• Class Number 5569
  • Term Code 3040
  • Class Info
  • Unit Value 6 units
  • Mode of Delivery In Person
    • Dr Belinda Townsend
    • Dr Belinda Townsend
    • Prof Susan Sell
  • Class Dates
  • Class Start Date 22/05/2020
  • Class End Date 10/07/2020
  • Census Date 05/06/2020
  • Last Date to Enrol 22/05/2020
SELT Survey Results

This course provides a survey of influential social thought and its applications to the study of governance. It focuses on the use of different ideas, analytical frameworks and paradigms to examine social phenomena related to governance. Students will learn about foundational and contemporary theories as well as how social scientists have applied and refined theoretical concepts through empirical inquiry. In addition, this course aids in developing critical reading and analytical skills necessary for interdisciplinary and cross-disciplinary engagement. To do so, it requires students to read written texts, engage on-line resources and participate in structured peer-learning activities. Two sections comprise the course. The first part focuses on social thought in a broad sense by critically examining ideas that are considered integral to the development of the social sciences. The second part examines specific advances in social theory and its applications in domains of governance and regulation. This course includes PhD and Masters students in the same class.

Learning Outcomes

Upon successful completion, students will have the knowledge and skills to:

Upon successful completion of this course, students will be able to:
  1. Communicate knowledge about a range of ideas that inform historical and contemporary approaches and debates in the social sciences.
  2. Analyse and compare concepts used in a range of social theories.
  3. Apply established concepts from a number of different schools of social thought to understand new ideas in an area of regulation, justice or governance.
  4. Choose and argue a case for the utility and limitations of a particular social theory in relation to a given research problem

Staff Feedback

Students will be given feedback in the following forms in this course:
  • Written comments
  • Verbal comments
  • Feedback to the whole class, to groups, to individuals, focus groups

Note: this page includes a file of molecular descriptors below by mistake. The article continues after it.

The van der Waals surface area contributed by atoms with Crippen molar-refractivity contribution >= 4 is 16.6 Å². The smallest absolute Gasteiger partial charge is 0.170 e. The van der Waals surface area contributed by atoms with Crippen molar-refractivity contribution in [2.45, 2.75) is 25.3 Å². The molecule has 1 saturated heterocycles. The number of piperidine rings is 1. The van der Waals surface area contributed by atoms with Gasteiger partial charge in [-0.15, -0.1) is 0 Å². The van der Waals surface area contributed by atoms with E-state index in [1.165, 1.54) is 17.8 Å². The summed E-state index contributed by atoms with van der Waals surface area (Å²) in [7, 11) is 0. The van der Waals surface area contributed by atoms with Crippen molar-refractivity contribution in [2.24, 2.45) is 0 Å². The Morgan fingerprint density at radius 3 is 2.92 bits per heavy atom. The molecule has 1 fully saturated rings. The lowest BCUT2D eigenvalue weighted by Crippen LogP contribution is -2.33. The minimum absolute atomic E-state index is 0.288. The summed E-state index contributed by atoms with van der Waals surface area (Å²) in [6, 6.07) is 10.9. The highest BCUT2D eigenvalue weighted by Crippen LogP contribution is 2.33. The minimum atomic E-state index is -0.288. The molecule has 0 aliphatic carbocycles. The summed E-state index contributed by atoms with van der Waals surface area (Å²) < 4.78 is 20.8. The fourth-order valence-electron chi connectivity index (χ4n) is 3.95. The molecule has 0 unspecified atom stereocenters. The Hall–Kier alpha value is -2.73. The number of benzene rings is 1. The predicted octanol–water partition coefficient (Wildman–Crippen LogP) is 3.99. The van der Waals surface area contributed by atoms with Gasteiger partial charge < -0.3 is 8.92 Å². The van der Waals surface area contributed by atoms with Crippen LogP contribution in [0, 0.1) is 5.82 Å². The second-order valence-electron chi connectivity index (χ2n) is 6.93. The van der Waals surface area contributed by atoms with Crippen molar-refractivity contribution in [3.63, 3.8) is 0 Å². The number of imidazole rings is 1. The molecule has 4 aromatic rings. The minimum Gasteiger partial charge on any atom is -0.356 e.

Student Feedback

ANU is committed to the demonstration of educational excellence and regularly seeks feedback from students. Students are encouraged to offer feedback directly to their Course Convener or through their College and Course representatives (if applicable). The feedback given in these surveys is anonymous and provides the Colleges, University Education Committee and Academic Board with opportunities to recognise excellent teaching, and opportunities for improvement. The Surveys and Evaluation website provides more information on student surveys at ANU and reports on the feedback provided on ANU courses.

Other Information

REGN8002 is graded 0 - 100% for each assessment piece.

REGN9053 is the PhD program and is graded Pass / Fail for each assessment piece.

Class Schedule

Week/Session Summary of Activities Assessment
1 Session 1: Introduction and Levels of Analysis This session will serve as an introduction to the course and to each other. Today we will discuss requirements, expectations and student interests. We will begin talking about levels of analysis as a way to start thinking about social theories. Analysts need to be explicit and self-conscious about the levels at which they pitch their analysis. Sociological, political and economic study can be conducted at the micro level (e.g., interactions between individuals); meso level (e.g., community or state); or the macro level (large-scale social processes, systems). Imagine competing explanations for World War I. Did individual behaviours cause World War I? Did state-to-state interactions tip the balance? Or did WWI occur because of a network of inter-state alliances and shifting geo-political power? Answers to these questions matter because they will shape policy responses going forward.